Tuesday, 9 September 2014

Open source business model 5/5 – How to use it?



This last post explains how to use it. What it can be used for is in the first post, the second explains the model, the third why it works and the fourth suggest when it can be used.

Thinking of using it?

1.  What is the objective?

The open source model is one way to tap the crowd.  But be clear on the objective.  Is this the most suitable crowdsourcing tool to apply, among others like the peer-to-peer model?  And note that tapping skills, developing a product, trend tracking or market penetration should each be executed differently.

One key difference is that while the open source model is better at directed activities, say, what features should a product have, the peer-to-peer model is better for listening, say, opinions and ideas to improve a product.  The latter is more likely to produce unhindered input.   Another is that with open source, ownership of the deliverables is in the public domain.


2.  Resources

Do you have the resources to support the initiative?  The preparation can be as simple as a website detailing the project, material for download, then inviting ideas but there is usually more work.  Many involve developing tools comprising information, data, project briefs, blueprints, access tools, sharing tools, discussion platform, etc.  And once you launch it, it’s not auto-pilot.  It’s co-development so you must have a team to engage the community and carry out some of the work.  Most of all, your team must take the lead to guide its development.

Is time a factor?  Obviously you cannot expect results within days.  The open source model takes months to start getting results.

2. Suitability

Why would the crowd take part?  Is the idea interesting, exciting even?  There’ll be little takers otherwise but bear in mind the 0.001% law that even if you think it’ll attract few volunteers, it can add up in the global internet.  If you are unsure, test it.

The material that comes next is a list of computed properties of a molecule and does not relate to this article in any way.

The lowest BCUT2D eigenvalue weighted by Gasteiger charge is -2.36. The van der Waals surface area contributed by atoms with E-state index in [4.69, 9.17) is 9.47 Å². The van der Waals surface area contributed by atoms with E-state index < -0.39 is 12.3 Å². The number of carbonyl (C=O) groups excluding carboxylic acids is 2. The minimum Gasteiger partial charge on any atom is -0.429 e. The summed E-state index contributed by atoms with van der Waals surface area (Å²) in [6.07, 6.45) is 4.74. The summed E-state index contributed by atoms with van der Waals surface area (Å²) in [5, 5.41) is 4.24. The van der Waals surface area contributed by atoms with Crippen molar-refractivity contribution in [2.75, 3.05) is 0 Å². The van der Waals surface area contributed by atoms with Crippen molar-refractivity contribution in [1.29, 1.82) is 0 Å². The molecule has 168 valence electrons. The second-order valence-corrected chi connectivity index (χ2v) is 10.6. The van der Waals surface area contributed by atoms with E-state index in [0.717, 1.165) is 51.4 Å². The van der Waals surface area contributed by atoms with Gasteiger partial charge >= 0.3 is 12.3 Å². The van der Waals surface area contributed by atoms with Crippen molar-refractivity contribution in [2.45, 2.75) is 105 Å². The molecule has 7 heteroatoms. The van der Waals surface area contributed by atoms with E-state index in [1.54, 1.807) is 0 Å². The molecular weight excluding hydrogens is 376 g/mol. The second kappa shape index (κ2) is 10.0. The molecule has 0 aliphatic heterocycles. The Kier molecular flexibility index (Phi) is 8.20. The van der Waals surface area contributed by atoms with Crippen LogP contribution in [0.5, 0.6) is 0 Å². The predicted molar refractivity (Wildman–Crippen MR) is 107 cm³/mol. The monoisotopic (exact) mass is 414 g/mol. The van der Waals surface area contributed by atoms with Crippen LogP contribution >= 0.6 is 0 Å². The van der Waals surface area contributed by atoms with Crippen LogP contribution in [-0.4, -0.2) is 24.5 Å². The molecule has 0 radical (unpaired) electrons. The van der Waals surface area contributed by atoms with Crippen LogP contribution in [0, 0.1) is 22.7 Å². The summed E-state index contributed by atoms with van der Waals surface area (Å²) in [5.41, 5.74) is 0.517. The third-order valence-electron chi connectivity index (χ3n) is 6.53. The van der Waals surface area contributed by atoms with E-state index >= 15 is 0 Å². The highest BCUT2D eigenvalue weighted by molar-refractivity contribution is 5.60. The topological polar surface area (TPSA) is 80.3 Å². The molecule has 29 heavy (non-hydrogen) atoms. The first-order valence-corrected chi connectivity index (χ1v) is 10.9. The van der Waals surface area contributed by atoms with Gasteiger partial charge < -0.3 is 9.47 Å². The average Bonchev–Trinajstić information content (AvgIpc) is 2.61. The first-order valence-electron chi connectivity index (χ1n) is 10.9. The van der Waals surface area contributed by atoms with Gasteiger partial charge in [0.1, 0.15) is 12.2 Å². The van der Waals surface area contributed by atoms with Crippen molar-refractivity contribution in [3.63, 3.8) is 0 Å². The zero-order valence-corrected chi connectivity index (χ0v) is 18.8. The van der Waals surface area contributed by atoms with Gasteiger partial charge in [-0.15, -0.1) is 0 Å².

Does the initiative give something back to the peer community?  It has to.  This should be in terms of social currency if there is no direct benefit.

To succeed, management must keep an open mind.  A traditional top down command-and-control mentality won’t work.

3.  Corporate issues

Is there an intellectual property or copyright issue?  You must be prepared to share the results with others, even competitors.

This method requires management to accept some loss of control.  Can management accept this?

4.  Execution

Plan for it.  The peer crowd is not just going to stampede onto your project.  Make the case to enlist them.

Outreach is required.  Get invited to guest post in blogs popular with the peer group and print media.  Highlight it in your website, use social media channels, etc.  This is the challenging part.

Are the tools easy to use?  Minimise friction in the engagement, make it easy for them to contribute.

Get the processes right.  For developmental projects, remember how this model works - ‘in small steps, do it often’.  That is, release a quick version, don’t try to finish as much of the project as possible before releasing it.  Then release updates often after consolidating the best contributions.  Be consistent, be timely.

The challenge is to devise the initiative in a way that would appeal to the market participants of your industry.  If it does and if you can create social currency, you will have your ‘workforce’.

5.  It is critical to be mindful of the culture

“Those who view the crowd as free labour is doomed to fail”

If you are merely making use of the crowd, it will not work.  Treat them as partners.  What unites all successful efforts is a deep commitment to the community.

The entire effort must be open and transparent.  Never bluff the crowd. 

Get the operating culture correct. Think peer-driven, community-spirited.  It attracts peer crowds for a reason and needs to be treated as such.  At all times show respect.  Handle it with a light touch, guide, never force.  The team should view itself as just another member of the community.

Continual engagement of the community is a must if you are going to get anything useful.  Be responsive, say, to their questions (later this can be self generated) quickly, make as much information available as possible, hold workshops and conferences if the initiative warrants it.

The best ones have a thriving community, many become self organising running on its own most of the time.